Article Text

Intracranial plasmacytoma masquerading as Gradenigo’s syndrome
  1. R R A BOURNE,
  1. Division of Ophthalmology, Royal Berkshire Hospital
  2. Reading RG1 5AN
  1. Dr R R A Bourne.

Statistics from

Request Permissions

If you wish to reuse any or all of this article please use the link below which will take you to the Copyright Clearance Center’s RightsLink service. You will be able to get a quick price and instant permission to reuse the content in many different ways.

Editor,—Maini and MacEwen recently published a report in the BJO 1 of intraorbital optic nerve compression secondary to an intracranial plasmacytoma. Although rare, extramedullary plasmacytomas usually present in the head and neck region,2 and with improved methods of intracranial imaging, it is likely that more of these tumours will be detected at an early stage by the ophthalmologist. Here, we report a similar case of intracranial plasmacytoma but presenting as a rare disorder of ocular motility normally associated with middle ear infection.


A 45 year old man presented to his general practitioner with a sudden onset of horizontal diplopia after blowing his nose vigorously. He was noted to have a mild pyrexia, left frontal sinus pain, and left sided otalgia but was otherwise well. Two years earlier the patient had been diagnosed as having myeloma following the detection of serum and urinary paraproteins in association with lytic lesions of the sternum and femur. At that time he received total body irradiation and a peripheral blood stem cell transplant. Subsequently, the paraproteinaemia and symptoms regressed and the patient was considered to be in remission.

He was referred immediately for an ophthalmological opinion with a provisional diagnosis of middle ear infection. Orthoptic assessment revealed a moderate left esotropia for near (20 prism dioptres) and distance (16 prism dioptres) and a diagnosis of incomplete left lateral rectus palsy was confirmed by a Hess chart examination. Examination was otherwise unremarkable: visual acuity was normal and no afferent pupillary defect or papilloedema could be detected. Close follow up was organised in conjunction with the haematology department, but the following week he re-presented with left sided trigeminal neuralgia, left sided deafness, and dysarthria. Neurological examination suggested involvement of the left V, VI, VIII, X, and XII cranial nerves. A computed tomogram (Fig 1) showed a lytic lesion at the apex of the petrous temporal bone, and subsequent magnetic resonance imaging confirmed the presence of an intracranial lesion extending caudally from the left middle cranial fossa to involve the affected cranial nerves (Fig 2).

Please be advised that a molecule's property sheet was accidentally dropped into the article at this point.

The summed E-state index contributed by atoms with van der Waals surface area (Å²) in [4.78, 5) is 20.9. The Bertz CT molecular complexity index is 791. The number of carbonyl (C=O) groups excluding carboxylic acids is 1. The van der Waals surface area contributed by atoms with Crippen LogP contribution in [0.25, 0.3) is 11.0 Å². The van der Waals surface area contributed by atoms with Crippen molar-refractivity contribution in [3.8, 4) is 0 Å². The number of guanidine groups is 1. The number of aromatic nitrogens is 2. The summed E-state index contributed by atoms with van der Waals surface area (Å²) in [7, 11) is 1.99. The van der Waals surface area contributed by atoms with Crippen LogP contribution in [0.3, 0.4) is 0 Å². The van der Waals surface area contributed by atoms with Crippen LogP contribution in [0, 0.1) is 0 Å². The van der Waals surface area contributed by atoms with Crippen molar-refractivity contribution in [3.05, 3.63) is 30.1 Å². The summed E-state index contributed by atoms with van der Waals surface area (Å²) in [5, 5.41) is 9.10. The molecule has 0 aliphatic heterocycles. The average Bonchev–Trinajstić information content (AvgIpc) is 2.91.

Figure 1

A computed tomogram (bone settings) through the base of the skull showing destruction of the air cells within the left petrous temporal bone (A). The lytic lesion has eroded through the wall of the petrous temporal bone (arrow) and into the posterior cranial fossa (B).

Figure 2

T1 weighted post gadolinium magnetic resonance image showing the extent of the intracranial plasmacytoma. The mass is seen at the apex of the petrous temporal bone medially and within the middle ear air cells laterally (arrows).

The lesion was diagnosed as an extramedullary plasmacytoma and the patient underwent posterior fossa radiotherapy. He fortunately made a rapid improvement, but still had a slight residual diplopia which was alleviated by a prismatic correction. There was no evidence of relapse of his myeloma.


In 1904 Gradenigo described a syndrome of sixth nerve palsy with pain in the distribution of the upper divisions of the trigeminal nerve caused by otitis media and mastoiditis in the region of the apex of the petrous temporal bone.3 In recent times, however, other causes have been recognised—for instance, meningioma, fractures, and T cell lymphoma.4 To our knowledge, this is the first report of Gradenigo’s syndrome caused by an extramedullary plasmacytoma, and almost certainly the first to be confirmed with magnetic resonance imaging.

The possible pathogenesis of this particular case is interesting, since the diplopia occurred suddenly after vigorous nose blowing. In Gradenigo’s original paper, the cranial nerve involvement was thought to occur as a result of gradual spread of middle ear infection upwards to cause inflammation of the meninges overlying the apex of the petrous tympanic bone.3 In this report we believe that the osteolytic plasmacytoma eroded into the apex of the petrous temporal bone, thus weakening the roof to the underlying air cells. The abrupt rise in intra-auricular pressure with nose blowing caused a sudden upward eruption of cells, or dural tear, affecting the sixth nerve and allowing rapid progression of the tumour into the posterior cranial fossa as far caudally as the hypoglossal canal over the following week (Fig 1).

The involvement of the sixth nerve in myeloma is more often an indirect result of raised intracranial pressure or diffuse meningeal infiltration.5 It is important to underline the difference between that condition and the much rarer isolated intracranial extramedullary plasmacytoma described in this report. In the latter, systemic indicators of myeloma are absent, and the prognosis following radiotherapy is far better.


The authors would like to thank Dr C Barton, consultant haematologist, Dr N Derbyshire and Professor D Allison, consultant radiologists, for their help with this case report.